07/28/1847 - Crockett
Date: July 28, 1847
Near the Oquirrh mountains:
Wilford Woodruff realized that he lost his carriage whip during the previous evening's return to the campsite. He started out on horseback to look for it. "As I got near the place I discovered two objects appear on a ridge before me, about 1/2 a mile distant. I at first took them to be bears but after approaching a little nearer, I discovered about 20 objects appearing over the Hill. I soon saw that they were Indians and as I was unarmed & over 3 miles from camp, I did not consider it prudent to go among them. I wheeled my horse & started on my return in a slow trot." They soon called after him and one mounted his horse and rode at top speed toward him. He discovered that they were Ute Indians who just wanted to trade. Elder Woodruff let him know that his camp was near and invited him to come to the camp. After arriving in camp, they smoked the pipe of peace and the pioneers left.
They traveled about ten miles to the south along the base of the Oquirrh Mountains. Orson Pratt went up on a rise of ground and could see Utah Lake about twenty miles to the south. He counted nine streams flowing into the lake. He concluded that Utah Valley would also be a fine place for irrigation. The pioneers then turned and headed back to the City Creek camp. They stopped to drink at the Jordan River and soon arrived to their home after a weary ride.
Salt Lake Valley, Utah:
The temperature was 80 degrees at 8 a.m. The men started work on a saw pit to saw lumber for the boat. Joseph Hancock and Lewis Barney returned from a two day hunting trip to the mountains. They found plenty of good timber for building, but it would be difficult to haul out of the canyons. Howard Egan wrote: "Brother Redden and myself harnessed up a mule that never had been worked, in order to brake him in so he could be used to plow. He worked very well, and we hauled some poles to make a bowery, over our wagons."
At 3:30 p.m., Brigham Young and the exploration company returned and shared the exiting tale of their journey to the Great Salt Lake. They reported seeing up to one hundred mountain goats, in addition to many sheep and antelope in the hills and valley.
Brigham Young wrote: "Some of the brethren talked about exploring the country further for a site for a settlement; I replied that I was willing that the country should be explored until all were satisfied, but every time a party went out and returned, I believed firmly they would agree that this is the spot for us to locate."
Erastus Snow later said that Brigham Young proclaimed: "'This is the place where I, in vision, saw the ark of the Lord resting; this is the place whereon we will plant the soles of our feet, and where the Lord will place his name amongst his people." And he said to that band of pioneers--"Organize your exploring parties, one to go south, another north, and another to go to the west, and search out the land, in the length and the breadth thereof, learn the facilities for settlement, for grazing, water, timber, soil and climate, that we may be able to report to our brethren when we return;" and when the parties were organized, said he unto them--"You will find many excellent places for settlement. On every hand in these mountains are locations where the people of God may dwell, but when you return from the south, west and north to this place, you will say with me, "this is the place which the Lord has chosen for us to commence our settlements, and from this place we shall spread abroad and possess the land."'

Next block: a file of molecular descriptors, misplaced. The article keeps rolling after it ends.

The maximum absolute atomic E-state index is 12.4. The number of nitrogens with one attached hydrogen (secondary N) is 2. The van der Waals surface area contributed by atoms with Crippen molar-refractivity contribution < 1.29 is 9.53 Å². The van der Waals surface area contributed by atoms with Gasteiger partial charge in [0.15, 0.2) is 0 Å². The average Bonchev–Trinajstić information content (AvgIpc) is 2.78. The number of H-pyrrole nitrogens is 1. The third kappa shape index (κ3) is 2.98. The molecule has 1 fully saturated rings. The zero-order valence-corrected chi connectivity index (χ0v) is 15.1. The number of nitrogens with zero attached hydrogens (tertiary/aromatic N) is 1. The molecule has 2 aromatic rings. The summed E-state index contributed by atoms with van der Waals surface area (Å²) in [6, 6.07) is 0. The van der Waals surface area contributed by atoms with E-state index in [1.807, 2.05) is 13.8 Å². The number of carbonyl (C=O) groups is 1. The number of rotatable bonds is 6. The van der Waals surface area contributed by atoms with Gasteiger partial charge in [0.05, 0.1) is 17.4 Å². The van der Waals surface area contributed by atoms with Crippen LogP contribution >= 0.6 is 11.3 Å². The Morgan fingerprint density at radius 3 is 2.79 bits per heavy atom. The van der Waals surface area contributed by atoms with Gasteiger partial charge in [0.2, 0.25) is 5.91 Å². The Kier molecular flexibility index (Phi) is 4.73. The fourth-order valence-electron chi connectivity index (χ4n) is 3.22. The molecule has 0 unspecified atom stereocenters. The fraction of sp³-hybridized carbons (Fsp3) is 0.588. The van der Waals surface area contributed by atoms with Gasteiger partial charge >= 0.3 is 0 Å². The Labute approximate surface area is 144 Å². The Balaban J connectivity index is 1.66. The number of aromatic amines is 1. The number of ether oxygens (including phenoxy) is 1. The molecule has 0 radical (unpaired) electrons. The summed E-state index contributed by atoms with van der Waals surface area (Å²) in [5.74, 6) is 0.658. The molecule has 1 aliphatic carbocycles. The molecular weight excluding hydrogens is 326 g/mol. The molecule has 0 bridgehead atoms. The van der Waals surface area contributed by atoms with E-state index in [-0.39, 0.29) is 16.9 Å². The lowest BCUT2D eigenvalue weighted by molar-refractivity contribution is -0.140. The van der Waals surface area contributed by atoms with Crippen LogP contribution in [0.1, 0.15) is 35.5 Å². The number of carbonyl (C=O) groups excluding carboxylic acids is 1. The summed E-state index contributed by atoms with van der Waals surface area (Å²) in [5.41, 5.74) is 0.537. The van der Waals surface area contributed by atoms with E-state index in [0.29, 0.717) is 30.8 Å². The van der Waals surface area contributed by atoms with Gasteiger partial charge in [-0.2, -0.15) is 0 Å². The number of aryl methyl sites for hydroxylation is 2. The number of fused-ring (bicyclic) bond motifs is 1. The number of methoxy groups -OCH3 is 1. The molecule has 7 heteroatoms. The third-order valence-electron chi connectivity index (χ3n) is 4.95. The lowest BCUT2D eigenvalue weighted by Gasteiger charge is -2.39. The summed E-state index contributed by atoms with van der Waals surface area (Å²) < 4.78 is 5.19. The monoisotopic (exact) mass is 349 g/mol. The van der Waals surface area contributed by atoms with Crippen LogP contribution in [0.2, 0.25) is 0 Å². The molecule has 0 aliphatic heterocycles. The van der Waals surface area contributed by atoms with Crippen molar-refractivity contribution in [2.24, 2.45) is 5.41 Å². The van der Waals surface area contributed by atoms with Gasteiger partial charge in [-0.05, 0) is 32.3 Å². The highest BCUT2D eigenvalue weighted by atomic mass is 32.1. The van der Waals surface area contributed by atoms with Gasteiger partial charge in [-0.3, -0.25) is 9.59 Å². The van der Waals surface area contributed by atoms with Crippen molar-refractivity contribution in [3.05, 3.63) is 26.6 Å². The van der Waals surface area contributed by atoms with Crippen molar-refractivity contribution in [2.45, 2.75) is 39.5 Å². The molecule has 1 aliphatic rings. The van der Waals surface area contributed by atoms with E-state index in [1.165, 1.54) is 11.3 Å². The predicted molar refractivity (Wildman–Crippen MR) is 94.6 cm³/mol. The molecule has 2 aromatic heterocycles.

Wilford Woodruff stated that President Young said: "Now, brethren, go where you please; go north, go south, go to any part of the country, and when you come back you will say this is the place."
At some point, Samuel Brannan tried to talk Brigham Young out of the idea of stopping in the Salt Lake Valley. Brother Brannan was convinced that California was the promised land for the Church. Wilford Woodruff later said: "I heard President Young give his answer to Samuel Brannan in the following language, striking his cane into the soil: 'No, sir; I am going to stop right here. I am going to build a city here. I am going to build a temple here, and I am going to build up a country here.'"
At 5 p.m., Brigham Young called for a meeting of the Council of Twelve Apostles. Eight were present in the valley at that time. Wilford Woodruff recorded this historic meeting: "We walked from the north camp to about the centre between the two creeks when Prest. Young waved his hands & said, "Here is the forty acres for the Temple." (We had conversed upon the subject of the location for the temple previous to this) & the city can be laid out perfectly square north & south, east & west. It was then moved & carried that the Temple lot contain 40 acres on the ground where we stood."